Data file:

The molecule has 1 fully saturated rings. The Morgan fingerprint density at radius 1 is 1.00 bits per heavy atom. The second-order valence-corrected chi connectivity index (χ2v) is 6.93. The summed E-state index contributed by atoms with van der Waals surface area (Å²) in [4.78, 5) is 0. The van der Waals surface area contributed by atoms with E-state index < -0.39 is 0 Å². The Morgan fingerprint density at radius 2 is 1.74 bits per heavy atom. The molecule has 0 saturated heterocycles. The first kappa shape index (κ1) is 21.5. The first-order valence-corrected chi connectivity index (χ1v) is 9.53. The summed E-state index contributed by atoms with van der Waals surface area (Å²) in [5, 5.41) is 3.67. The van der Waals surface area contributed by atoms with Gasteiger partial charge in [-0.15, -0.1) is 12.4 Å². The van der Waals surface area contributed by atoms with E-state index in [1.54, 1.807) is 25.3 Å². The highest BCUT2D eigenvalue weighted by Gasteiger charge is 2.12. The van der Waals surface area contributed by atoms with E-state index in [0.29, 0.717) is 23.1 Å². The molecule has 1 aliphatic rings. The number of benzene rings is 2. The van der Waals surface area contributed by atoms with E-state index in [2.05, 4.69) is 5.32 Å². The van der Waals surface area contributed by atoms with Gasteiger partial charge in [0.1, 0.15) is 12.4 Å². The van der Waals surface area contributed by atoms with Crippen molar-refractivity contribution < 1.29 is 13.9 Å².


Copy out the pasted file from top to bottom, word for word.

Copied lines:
The molecule has 1 fully saturated rings. The Morgan fingerprint density at radius 1 is 1.00 bits per heavy atom. The second-order valence-corrected chi connectivity index (χ2v) is 6.93. The summed E-state index contributed by atoms with van der Waals surface area (Å²) in [4.78, 5) is 0. The van der Waals surface area contributed by atoms with E-state index < -0.39 is 0 Å². The Morgan fingerprint density at radius 2 is 1.74 bits per heavy atom. The molecule has 0 saturated heterocycles. The first kappa shape index (κ1) is 21.5. The first-order valence-corrected chi connectivity index (χ1v) is 9.53. The summed E-state index contributed by atoms with van der Waals surface area (Å²) in [5, 5.41) is 3.67. The van der Waals surface area contributed by atoms with Gasteiger partial charge in [-0.15, -0.1) is 12.4 Å². The van der Waals surface area contributed by atoms with E-state index in [1.54, 1.807) is 25.3 Å². The highest BCUT2D eigenvalue weighted by Gasteiger charge is 2.12. The van der Waals surface area contributed by atoms with E-state index in [0.29, 0.717) is 23.1 Å². The molecule has 1 aliphatic rings. The number of benzene rings is 2. The van der Waals surface area contributed by atoms with E-state index in [2.05, 4.69) is 5.32 Å². The van der Waals surface area contributed by atoms with Gasteiger partial charge in [0.1, 0.15) is 12.4 Å². The van der Waals surface area contributed by atoms with Crippen molar-refractivity contribution < 1.29 is 13.9 Å².